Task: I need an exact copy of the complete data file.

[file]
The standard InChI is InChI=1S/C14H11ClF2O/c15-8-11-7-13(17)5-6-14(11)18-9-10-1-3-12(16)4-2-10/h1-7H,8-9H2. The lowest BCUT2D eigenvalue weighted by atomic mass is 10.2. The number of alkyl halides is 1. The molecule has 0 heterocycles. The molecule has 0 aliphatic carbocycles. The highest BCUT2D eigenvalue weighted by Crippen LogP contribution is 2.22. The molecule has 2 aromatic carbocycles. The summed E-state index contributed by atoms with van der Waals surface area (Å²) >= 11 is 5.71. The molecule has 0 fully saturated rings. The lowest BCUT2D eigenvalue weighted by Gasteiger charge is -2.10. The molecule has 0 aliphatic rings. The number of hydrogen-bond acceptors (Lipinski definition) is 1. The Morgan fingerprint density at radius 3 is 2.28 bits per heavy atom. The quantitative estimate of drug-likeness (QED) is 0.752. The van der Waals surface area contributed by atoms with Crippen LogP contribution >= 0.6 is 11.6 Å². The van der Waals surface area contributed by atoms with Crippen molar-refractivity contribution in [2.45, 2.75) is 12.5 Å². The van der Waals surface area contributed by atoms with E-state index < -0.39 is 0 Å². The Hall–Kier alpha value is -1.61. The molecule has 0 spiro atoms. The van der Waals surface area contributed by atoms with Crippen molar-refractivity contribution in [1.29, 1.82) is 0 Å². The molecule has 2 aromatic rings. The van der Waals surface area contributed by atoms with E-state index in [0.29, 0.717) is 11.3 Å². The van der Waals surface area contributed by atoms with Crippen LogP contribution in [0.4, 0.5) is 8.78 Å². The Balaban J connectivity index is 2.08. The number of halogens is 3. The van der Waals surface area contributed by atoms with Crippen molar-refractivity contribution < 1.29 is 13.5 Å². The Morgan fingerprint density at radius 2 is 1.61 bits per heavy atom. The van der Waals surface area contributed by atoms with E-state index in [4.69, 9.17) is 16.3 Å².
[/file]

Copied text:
The standard InChI is InChI=1S/C14H11ClF2O/c15-8-11-7-13(17)5-6-14(11)18-9-10-1-3-12(16)4-2-10/h1-7H,8-9H2. The lowest BCUT2D eigenvalue weighted by atomic mass is 10.2. The number of alkyl halides is 1. The molecule has 0 heterocycles. The molecule has 0 aliphatic carbocycles. The highest BCUT2D eigenvalue weighted by Crippen LogP contribution is 2.22. The molecule has 2 aromatic carbocycles. The summed E-state index contributed by atoms with van der Waals surface area (Å²) >= 11 is 5.71. The molecule has 0 fully saturated rings. The lowest BCUT2D eigenvalue weighted by Gasteiger charge is -2.10. The molecule has 0 aliphatic rings. The number of hydrogen-bond acceptors (Lipinski definition) is 1. The Morgan fingerprint density at radius 3 is 2.28 bits per heavy atom. The quantitative estimate of drug-likeness (QED) is 0.752. The van der Waals surface area contributed by atoms with Crippen LogP contribution >= 0.6 is 11.6 Å². The van der Waals surface area contributed by atoms with Crippen molar-refractivity contribution in [2.45, 2.75) is 12.5 Å². The van der Waals surface area contributed by atoms with E-state index < -0.39 is 0 Å². The Hall–Kier alpha value is -1.61. The molecule has 0 spiro atoms. The van der Waals surface area contributed by atoms with Crippen molar-refractivity contribution in [1.29, 1.82) is 0 Å². The molecule has 2 aromatic rings. The van der Waals surface area contributed by atoms with E-state index in [0.29, 0.717) is 11.3 Å². The van der Waals surface area contributed by atoms with Crippen LogP contribution in [0.4, 0.5) is 8.78 Å². The Balaban J connectivity index is 2.08. The number of halogens is 3. The van der Waals surface area contributed by atoms with Crippen molar-refractivity contribution < 1.29 is 13.5 Å². The Morgan fingerprint density at radius 2 is 1.61 bits per heavy atom. The van der Waals surface area contributed by atoms with E-state index in [4.69, 9.17) is 16.3 Å².